The Great Escape, Part II.
Steve McQueen would sue the Texas Longhorns for stealing his thunder, but he’s no longer with us.
As for Mack Brown, his program appeared ready for a right proper burial out here in Middle America.
But something happened before the undertaker could measure this group for 85 black suits with optional burnt orange ties and hankies: Iowa State didn’t finish the job.
And to its credit, Texas climbed out of the graveyard and pulled off an improbable win after doing everything in ts power to give this game away.
Congratulations, Longhorns. You just won two games in a row for the first time this season and it only took five games to do it.
The fallout from Thursday night’s 31-30 win? More questions than answers.
Did the refs whiff when they ruled Johnathan Gray down by contact in the final seconds, nullifying linebacker Jeremiah George’s fumble recovery and a subsequent Iowa State win? Cyclones coach Paul Rhoads certainly thought so.
Did Major Applewhite get too wrapped up in watching the Book of Manning that he confused Case McCoy with Eli, calling 45 passes against only 29 running plays? At one point in the third quarter, there were 15 consecutive pass plays, even though Gray and Joe Bergeron were doing a pretty good job of running the football.
Maybe Major was paying homage to his mentor Greg Davis, who is scratching a decent living east of Ames as Iowa’s offensive coordinator. Whatever the reason, he made things a lot more difficult than they should have been. Texas averaged 5.4 yards per carry, but it was hard for the running backs to get carries on this night.
And most important, will Texas even show up in Dallas to play Oklahoma? Sure, the Horns will show up. Question is, will they give the Sooners a game?
The Sooners are one of two teams — Baylor is the other — that have looked the part of a program that believes it can win a Big 12 championship, and nothing Texas did here will convince the oddsmakers that they can stay within two touchdowns of Oklahoma.
Now, walking into the Cotton Bowl to play Oklahoma with a 3-2 record doesn’t exactly inspire a boat load of confidence in the Texas locker room, but the Horns aren’t in the position to ask for much better. Texas has been to dark places in the first half of the season, and Brown, for one, will take that record and a 2-0 mark in the Big 12 over the alternative.
Thursday was emblematic of what Texas football has become in the years since Colt McCoy left. The Longhorns try hard. They scrap. They claw. And sometimes they even win.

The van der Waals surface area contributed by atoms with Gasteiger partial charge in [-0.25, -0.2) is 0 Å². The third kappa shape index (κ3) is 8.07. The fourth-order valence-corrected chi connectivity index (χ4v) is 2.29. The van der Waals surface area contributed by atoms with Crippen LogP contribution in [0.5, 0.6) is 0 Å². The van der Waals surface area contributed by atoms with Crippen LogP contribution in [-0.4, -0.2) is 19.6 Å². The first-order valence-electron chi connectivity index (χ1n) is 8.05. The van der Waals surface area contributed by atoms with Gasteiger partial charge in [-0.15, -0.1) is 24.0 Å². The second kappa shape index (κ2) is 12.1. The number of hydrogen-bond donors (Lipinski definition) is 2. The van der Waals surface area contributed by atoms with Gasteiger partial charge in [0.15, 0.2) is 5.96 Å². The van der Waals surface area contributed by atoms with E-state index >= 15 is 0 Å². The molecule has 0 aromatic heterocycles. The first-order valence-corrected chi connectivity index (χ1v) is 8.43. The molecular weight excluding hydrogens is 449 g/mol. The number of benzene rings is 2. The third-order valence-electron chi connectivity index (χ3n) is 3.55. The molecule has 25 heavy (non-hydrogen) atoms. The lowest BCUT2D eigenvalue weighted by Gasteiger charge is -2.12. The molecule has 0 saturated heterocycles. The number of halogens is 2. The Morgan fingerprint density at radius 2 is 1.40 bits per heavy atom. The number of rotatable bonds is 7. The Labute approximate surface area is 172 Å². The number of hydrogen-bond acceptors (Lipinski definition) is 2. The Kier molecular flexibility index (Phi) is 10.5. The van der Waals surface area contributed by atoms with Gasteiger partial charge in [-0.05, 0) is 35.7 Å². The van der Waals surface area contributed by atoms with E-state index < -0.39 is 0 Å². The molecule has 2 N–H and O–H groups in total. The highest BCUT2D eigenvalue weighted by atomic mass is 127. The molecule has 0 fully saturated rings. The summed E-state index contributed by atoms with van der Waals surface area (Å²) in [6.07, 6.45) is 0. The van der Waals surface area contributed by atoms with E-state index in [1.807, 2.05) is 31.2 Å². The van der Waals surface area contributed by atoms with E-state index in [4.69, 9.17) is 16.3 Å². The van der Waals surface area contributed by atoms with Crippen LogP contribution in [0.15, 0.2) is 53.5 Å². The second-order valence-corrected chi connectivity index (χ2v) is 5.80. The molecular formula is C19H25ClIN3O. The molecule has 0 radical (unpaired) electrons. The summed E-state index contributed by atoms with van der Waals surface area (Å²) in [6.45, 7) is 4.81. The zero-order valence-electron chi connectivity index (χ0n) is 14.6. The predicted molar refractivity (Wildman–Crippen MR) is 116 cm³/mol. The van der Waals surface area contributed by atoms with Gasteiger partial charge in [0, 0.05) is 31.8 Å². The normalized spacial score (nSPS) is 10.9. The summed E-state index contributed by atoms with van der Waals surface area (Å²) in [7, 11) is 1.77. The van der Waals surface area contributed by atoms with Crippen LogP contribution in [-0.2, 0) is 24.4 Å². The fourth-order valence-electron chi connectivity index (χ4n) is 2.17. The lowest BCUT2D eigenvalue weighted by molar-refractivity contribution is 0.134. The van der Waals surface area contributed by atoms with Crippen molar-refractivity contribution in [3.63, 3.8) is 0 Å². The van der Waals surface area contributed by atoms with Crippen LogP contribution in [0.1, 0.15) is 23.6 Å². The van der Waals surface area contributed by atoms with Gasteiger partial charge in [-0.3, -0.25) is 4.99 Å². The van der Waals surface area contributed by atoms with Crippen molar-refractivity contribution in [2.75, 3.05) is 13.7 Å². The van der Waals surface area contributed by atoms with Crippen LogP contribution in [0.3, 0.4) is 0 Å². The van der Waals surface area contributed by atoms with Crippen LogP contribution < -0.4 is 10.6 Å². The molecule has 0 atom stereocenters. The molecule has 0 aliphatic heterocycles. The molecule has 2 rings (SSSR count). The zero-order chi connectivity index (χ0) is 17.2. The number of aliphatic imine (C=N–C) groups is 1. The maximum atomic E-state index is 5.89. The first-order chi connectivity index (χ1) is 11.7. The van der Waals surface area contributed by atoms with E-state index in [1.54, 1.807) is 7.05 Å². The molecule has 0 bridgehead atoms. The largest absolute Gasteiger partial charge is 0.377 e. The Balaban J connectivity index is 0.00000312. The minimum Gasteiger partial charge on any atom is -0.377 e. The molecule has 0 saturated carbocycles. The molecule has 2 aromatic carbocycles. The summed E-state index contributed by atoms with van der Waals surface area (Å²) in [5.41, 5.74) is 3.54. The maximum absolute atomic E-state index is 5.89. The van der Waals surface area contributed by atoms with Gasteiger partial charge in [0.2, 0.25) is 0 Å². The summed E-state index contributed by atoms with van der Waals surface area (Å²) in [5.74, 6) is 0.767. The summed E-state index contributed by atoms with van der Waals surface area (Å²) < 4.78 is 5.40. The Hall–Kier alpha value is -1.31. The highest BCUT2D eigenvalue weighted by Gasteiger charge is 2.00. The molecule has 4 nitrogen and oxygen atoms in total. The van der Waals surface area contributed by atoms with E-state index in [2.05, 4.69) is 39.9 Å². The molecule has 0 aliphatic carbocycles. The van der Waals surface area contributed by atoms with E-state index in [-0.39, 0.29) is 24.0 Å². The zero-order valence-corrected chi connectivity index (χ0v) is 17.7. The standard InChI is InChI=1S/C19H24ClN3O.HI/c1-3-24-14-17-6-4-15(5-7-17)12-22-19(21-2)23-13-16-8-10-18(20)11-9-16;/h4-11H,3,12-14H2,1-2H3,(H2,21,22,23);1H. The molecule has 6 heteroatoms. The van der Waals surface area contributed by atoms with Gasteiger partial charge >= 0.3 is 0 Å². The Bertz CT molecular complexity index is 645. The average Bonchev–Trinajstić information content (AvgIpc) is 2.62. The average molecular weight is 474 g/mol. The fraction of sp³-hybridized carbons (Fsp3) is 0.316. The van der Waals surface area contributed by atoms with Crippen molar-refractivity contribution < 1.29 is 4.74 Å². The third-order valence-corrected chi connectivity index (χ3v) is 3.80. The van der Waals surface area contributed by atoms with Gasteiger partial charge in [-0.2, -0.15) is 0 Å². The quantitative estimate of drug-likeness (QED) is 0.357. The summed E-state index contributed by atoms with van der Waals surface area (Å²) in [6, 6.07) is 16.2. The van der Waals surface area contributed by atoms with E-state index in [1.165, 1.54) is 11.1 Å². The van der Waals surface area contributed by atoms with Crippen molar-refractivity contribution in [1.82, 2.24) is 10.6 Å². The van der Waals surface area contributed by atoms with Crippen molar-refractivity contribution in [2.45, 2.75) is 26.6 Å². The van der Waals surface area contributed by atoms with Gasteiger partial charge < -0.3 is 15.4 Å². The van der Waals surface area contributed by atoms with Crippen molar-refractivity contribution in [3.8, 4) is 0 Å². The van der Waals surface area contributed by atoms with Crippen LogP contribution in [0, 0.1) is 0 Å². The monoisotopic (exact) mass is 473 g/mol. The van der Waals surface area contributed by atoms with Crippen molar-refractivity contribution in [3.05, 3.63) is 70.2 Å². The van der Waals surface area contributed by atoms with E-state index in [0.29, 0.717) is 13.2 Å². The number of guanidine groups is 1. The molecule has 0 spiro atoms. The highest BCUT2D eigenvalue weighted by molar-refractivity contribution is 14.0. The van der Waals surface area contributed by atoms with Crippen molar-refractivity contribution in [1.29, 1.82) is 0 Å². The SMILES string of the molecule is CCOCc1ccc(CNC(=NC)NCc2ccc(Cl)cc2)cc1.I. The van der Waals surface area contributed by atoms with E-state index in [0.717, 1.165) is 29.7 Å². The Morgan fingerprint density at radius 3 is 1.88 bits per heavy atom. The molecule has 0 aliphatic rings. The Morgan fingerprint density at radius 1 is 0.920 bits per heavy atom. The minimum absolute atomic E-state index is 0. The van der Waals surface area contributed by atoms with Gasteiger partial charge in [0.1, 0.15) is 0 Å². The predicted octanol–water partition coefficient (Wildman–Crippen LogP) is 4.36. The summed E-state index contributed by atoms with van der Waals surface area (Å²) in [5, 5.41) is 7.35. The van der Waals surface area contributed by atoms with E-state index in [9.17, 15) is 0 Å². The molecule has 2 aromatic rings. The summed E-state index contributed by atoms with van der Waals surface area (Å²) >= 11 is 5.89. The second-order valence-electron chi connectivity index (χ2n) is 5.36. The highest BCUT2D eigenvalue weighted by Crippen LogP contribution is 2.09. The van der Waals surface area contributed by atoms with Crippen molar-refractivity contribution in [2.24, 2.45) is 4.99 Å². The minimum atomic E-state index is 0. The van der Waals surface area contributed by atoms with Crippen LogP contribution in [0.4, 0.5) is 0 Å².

Credit the defense for even making this win possible, even though it had a lot to do with the Horns being in such dire straits in the late going. I mean, who gives up a 97-yard touchdown pass to Iowa State?
But when it mattered most, they dug in and kept their team in the ballgame. The pass breakup in the end zone that led to Iowa State’s late field goal kept the deficit at six points. Defensive ends Cedric Reed and Jackson Jeffcoat closed it out by teaming up on a deflection and an interception.
But not before McCoy saved Brown’s bacon for the second time in a year.
And Case wasn’t all that bad in relief duty, even if those passes to the sideline take a near eternity to get there. He even showed that he has more MPHs on that fastball than originally suspected when he connected with John Harris on a 44-yard Hail Mary touchdown pass to end the first half. The throw traveled at least 50 yards in the air and, for the record, did not quack. It may have also kept young Tyrone Swoopes in a red shirt for at least another week.
McCoy completed 29 of 45 passes 244 yards and did not turn the ball over, which is mandate No. 2 in the backup quarterback playbook.
Mandate No. 1 is to get the win, and on a night when the players all wore “JS” on their helmets in memory of Longhorns legend James Street, McCoy did enough.
Moving forward, there aren’t many prognosticators that will give Texas a chance in you-know-where to beat the Sooners, but the series has taught us that each team has a fighting chance.
All things considered, Texas got a win. And in these trying times, that’s a real big deal.